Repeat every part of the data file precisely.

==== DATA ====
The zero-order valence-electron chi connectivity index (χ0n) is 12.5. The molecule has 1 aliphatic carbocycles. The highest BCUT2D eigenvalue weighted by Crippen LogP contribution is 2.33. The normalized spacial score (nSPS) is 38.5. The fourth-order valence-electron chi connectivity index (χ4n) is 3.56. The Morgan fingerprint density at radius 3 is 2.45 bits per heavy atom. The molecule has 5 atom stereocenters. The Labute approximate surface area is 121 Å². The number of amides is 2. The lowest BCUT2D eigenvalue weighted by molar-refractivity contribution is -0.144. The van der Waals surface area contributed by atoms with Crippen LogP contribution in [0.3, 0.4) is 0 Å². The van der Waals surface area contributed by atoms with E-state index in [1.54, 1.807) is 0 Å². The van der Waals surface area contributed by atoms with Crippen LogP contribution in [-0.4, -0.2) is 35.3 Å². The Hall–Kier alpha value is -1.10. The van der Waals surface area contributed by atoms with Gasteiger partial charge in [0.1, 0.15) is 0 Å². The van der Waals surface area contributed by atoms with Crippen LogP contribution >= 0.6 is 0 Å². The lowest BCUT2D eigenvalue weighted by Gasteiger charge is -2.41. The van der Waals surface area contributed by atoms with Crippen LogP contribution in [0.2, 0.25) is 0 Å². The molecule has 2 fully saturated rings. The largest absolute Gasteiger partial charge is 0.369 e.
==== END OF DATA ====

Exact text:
The zero-order valence-electron chi connectivity index (χ0n) is 12.5. The molecule has 1 aliphatic carbocycles. The highest BCUT2D eigenvalue weighted by Crippen LogP contribution is 2.33. The normalized spacial score (nSPS) is 38.5. The fourth-order valence-electron chi connectivity index (χ4n) is 3.56. The Morgan fingerprint density at radius 3 is 2.45 bits per heavy atom. The molecule has 5 atom stereocenters. The Labute approximate surface area is 121 Å². The number of amides is 2. The lowest BCUT2D eigenvalue weighted by molar-refractivity contribution is -0.144. The van der Waals surface area contributed by atoms with Crippen LogP contribution in [0.3, 0.4) is 0 Å². The van der Waals surface area contributed by atoms with E-state index in [1.54, 1.807) is 0 Å². The van der Waals surface area contributed by atoms with Crippen LogP contribution in [-0.4, -0.2) is 35.3 Å². The Hall–Kier alpha value is -1.10. The van der Waals surface area contributed by atoms with Gasteiger partial charge in [0.1, 0.15) is 0 Å². The van der Waals surface area contributed by atoms with Crippen LogP contribution >= 0.6 is 0 Å². The lowest BCUT2D eigenvalue weighted by Gasteiger charge is -2.41. The van der Waals surface area contributed by atoms with Crippen LogP contribution in [0.2, 0.25) is 0 Å². The molecule has 2 fully saturated rings. The largest absolute Gasteiger partial charge is 0.369 e.